“The series is so unique, it was tricky to find a reason why we wouldn’t do it. We see it the same as we saw Esports, as a honeypot, an enormous opportunity. It fits our mentality and our mindset.”
“It’s a cross between the America’s Cup, Blue Planet and the Dakar rally – I think that’s what we’re going to have as a spectacle.
“It’s funny, because for the last three or four years we’ve been saying to all the big, real-world manufacturers, athletes, and whoever else: ‘Trust us, the real world of motor sport needs esports and gaming more than it needs you.’
“Now, here we are going back into the real world with a real-world racing team, but for the right reasons. It’s raising awareness around climate change and it serves as a platform to develop further technology.
“As a sporting proposition, we’re really excited about it. We want to win – we’re taking this really, really seriously.”
Helping them take things seriously is the accomplished ART team, winners of titles in GP2, GP3 and F3, in addition to having DTM experience. The link-up with ART came from Veloce’s esports ventures.
“We’ve been working with Alfa Romeo Sauber for three years in Esports. Initially we were exploring a potential opportunity with Sauber but they’re pretty limited with personnel and the commitment to the F1 project. We looked further, but it became a no-brainer to work with [Alfa Romeo team principal Frederic Vausseur’s] ART.
Further completing the circle from real world to virtual and back again is its female driver, Jamie Chadwick, the last real-world driver signed by Veloce before it moved over to Esports. The W Series champion now has the chance to take on some of the all-time motor sport greats in Sébastien Loeb, Carlos Sainz Sr and Jenson Button.
“I’m so glad that we stuck with Jamie and we kept with her,” Svendsen-Cook says. “She’s been with Veloce family for three or four years now, and we always had a belief that we could take her a long way.
“She’s a total and utter off-road rookie, but an immense talent.”
Accompanying Chadwick will be arguably the best all-rounder in motorsport: Stéphane Sarrazin. The veteran driver has F1 experience, is a four-time runner up at Le Mans, has 22 WRC stars to his name and also an electric racing pedigree from Formula E.
Svendsen-Cook describes Extreme E as cross between “the America’s Cup, Blue Plant and Dakar”
The strength of Veloce’s ascendancy also persuaded F1 design guru Adrian Newey to join the Veloce Racing project, giving technical advice as well a being a face of the racing project.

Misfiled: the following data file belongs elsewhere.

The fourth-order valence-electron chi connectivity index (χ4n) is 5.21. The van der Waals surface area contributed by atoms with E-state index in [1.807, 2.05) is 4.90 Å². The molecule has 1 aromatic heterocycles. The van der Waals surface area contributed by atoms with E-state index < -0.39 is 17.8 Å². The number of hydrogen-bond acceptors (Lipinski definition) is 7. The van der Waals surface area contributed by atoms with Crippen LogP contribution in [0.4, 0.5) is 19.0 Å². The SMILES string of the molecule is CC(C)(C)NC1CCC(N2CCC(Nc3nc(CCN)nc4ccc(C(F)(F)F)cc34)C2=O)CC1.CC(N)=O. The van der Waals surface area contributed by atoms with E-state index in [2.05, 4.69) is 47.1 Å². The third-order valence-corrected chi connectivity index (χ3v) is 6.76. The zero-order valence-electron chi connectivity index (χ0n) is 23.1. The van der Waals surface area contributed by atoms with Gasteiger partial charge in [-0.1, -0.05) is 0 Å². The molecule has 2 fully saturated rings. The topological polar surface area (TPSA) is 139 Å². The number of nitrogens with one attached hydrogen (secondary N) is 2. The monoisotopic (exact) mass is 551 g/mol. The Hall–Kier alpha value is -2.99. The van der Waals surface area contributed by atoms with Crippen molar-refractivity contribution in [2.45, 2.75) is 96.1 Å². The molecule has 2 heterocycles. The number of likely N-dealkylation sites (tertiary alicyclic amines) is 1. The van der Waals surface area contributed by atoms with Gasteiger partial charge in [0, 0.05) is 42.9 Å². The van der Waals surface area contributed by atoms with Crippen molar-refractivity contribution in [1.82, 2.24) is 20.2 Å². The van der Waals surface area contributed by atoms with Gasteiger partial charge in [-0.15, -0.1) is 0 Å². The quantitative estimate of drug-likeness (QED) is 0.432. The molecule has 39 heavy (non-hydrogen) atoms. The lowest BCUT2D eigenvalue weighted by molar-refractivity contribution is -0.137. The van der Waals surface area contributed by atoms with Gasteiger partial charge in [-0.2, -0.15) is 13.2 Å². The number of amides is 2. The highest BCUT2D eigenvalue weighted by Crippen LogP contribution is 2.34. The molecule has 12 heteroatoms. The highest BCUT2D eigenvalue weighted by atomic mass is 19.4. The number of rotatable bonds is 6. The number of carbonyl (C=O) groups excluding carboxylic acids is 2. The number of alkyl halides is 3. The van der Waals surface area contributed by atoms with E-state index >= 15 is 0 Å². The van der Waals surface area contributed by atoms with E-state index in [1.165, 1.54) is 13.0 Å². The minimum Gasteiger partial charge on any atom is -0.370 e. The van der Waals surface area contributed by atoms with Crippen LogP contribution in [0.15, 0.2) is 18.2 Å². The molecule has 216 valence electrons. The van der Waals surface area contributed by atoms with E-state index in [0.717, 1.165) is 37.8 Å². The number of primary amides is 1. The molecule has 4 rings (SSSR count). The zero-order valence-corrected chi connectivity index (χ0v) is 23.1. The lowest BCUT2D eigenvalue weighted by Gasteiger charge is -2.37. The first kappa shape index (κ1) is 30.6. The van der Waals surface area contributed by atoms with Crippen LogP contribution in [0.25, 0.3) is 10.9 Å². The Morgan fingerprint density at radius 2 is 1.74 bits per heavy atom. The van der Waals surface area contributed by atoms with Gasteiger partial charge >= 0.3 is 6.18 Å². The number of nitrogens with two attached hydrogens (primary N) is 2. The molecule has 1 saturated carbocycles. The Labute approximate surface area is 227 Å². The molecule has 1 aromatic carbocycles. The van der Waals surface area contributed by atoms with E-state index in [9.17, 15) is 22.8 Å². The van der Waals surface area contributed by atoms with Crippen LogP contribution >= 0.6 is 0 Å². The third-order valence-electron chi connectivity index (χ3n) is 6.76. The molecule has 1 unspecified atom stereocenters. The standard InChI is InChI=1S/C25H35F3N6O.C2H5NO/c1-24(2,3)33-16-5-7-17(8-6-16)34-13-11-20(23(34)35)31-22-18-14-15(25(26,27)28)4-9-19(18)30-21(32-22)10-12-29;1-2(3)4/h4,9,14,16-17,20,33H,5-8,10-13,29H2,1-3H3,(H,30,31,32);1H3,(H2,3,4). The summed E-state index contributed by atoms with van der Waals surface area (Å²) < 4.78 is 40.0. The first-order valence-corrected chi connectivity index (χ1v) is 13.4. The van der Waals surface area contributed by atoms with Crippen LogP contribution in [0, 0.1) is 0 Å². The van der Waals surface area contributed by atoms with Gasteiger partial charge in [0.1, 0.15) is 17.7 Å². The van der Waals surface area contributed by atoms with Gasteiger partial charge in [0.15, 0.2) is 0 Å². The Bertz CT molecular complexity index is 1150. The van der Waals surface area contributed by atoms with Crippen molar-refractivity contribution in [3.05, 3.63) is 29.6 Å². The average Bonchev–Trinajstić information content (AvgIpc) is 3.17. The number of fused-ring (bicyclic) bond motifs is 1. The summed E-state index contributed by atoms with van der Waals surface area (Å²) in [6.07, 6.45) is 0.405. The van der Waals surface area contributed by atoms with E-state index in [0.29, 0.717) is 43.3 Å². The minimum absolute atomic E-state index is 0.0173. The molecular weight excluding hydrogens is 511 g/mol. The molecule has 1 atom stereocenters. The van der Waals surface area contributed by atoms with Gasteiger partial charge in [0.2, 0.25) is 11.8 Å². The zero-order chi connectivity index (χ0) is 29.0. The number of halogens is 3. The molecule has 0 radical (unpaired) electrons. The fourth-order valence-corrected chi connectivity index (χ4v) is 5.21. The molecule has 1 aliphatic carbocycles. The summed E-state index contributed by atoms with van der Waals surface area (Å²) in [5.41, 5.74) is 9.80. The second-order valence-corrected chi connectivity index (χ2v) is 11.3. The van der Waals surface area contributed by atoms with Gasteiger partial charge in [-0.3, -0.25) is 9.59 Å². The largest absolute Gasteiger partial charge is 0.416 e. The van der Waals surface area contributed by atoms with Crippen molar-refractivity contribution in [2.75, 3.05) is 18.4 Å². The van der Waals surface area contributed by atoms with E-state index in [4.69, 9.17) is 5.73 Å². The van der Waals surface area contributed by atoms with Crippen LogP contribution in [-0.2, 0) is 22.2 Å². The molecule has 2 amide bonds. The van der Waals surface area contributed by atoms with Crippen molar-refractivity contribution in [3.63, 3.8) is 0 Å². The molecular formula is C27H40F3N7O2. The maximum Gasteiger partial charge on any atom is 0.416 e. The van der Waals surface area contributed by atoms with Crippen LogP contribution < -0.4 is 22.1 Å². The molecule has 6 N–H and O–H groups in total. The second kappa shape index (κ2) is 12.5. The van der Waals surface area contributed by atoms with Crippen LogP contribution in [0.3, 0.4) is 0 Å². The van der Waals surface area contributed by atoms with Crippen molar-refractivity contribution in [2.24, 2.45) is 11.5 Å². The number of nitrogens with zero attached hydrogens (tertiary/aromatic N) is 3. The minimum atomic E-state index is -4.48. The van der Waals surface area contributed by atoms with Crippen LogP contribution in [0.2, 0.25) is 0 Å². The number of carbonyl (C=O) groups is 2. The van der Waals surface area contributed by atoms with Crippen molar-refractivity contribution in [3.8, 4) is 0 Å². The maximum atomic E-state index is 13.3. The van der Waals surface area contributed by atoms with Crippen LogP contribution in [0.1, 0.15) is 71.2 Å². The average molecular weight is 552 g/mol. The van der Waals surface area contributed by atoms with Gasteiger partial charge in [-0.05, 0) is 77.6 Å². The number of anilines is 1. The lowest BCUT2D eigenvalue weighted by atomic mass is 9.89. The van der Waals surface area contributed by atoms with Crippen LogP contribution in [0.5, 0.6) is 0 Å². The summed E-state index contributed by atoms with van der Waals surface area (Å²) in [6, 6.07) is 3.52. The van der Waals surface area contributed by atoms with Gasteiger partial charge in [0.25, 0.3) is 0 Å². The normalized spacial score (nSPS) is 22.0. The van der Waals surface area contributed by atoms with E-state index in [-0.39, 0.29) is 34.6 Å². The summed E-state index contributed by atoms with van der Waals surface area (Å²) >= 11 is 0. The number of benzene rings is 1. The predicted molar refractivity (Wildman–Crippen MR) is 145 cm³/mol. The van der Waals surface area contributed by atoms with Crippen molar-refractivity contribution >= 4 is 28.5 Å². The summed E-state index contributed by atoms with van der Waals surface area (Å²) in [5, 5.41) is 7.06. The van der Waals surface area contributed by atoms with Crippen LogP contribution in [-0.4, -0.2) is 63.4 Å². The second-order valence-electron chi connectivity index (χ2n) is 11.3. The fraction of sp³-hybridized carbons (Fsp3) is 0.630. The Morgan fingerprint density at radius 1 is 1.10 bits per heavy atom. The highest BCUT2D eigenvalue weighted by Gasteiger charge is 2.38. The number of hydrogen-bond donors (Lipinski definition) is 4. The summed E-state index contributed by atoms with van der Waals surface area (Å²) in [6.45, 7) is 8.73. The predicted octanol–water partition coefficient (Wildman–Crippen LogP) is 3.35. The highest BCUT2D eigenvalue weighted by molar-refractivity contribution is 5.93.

Veloce already has one eye on the future of Extreme E, when teams will potentially be allowed to design their own drivetrains, as in Formula E.
“Adrian’s obviously very tied up with his former one commitments, but he does have great belief and great commitment to what we’re doing here,” Svendsen-Cook says.
“He doesn’t believe that batteries (which are powering Extreme E cars) are the long-term answer for the EV sector but he does think Extreme E is a great platform to develop further from where we are right now.
“That’s where Adrian will come into his own. He had his eyes over the technical regulations as soon as he could, his input’s been really useful.
“The ambition really is to have a conglomerate”
“The fact he endorses not just the series but also the Veloce itself is something we’re really proud of and we’re excited to expand that relationship as time goes on.”
Progress is unrelenting, and Veloce is already looking to the future, with Svendsen-Cook saying big developments could even be announced later this year – his company has already spied the next opportunity.
“I think there’s certainly legs in Veloce establishing an innovations arm,” he says.
“I just recently ordered my first electric car. We’re all making ‘the switch’. With that comes a much greater strain on infrastructure in the UK – there isn’t charging capacity or infrastructure for everybody to have an electric car yet, so there are opportunities abound.
“I think we sit really well to help bring that technology in and secure it – whether it be import rights of technology or developing our own patents in the sector and implementing them across the world. I really see that as a big opportunity for this company.”
It’s not just in the real world where Veloce continues its aggressive expansion though…
“When it comes to esports, we’ll be announcing our own league that we think is going to be the biggest racing esports league in the world. In quick order we’re also establishing a game integration – if not a game itself – that puts us in a really different spot.
“The goal and the ambition really is to have a conglomerate, and that sounds a bit punchy, but we’re gonna give it a good crack.”
Perhaps even the sky isn’t the limit, in this world and the virtual, for racing’s new ‘Brat Pack’.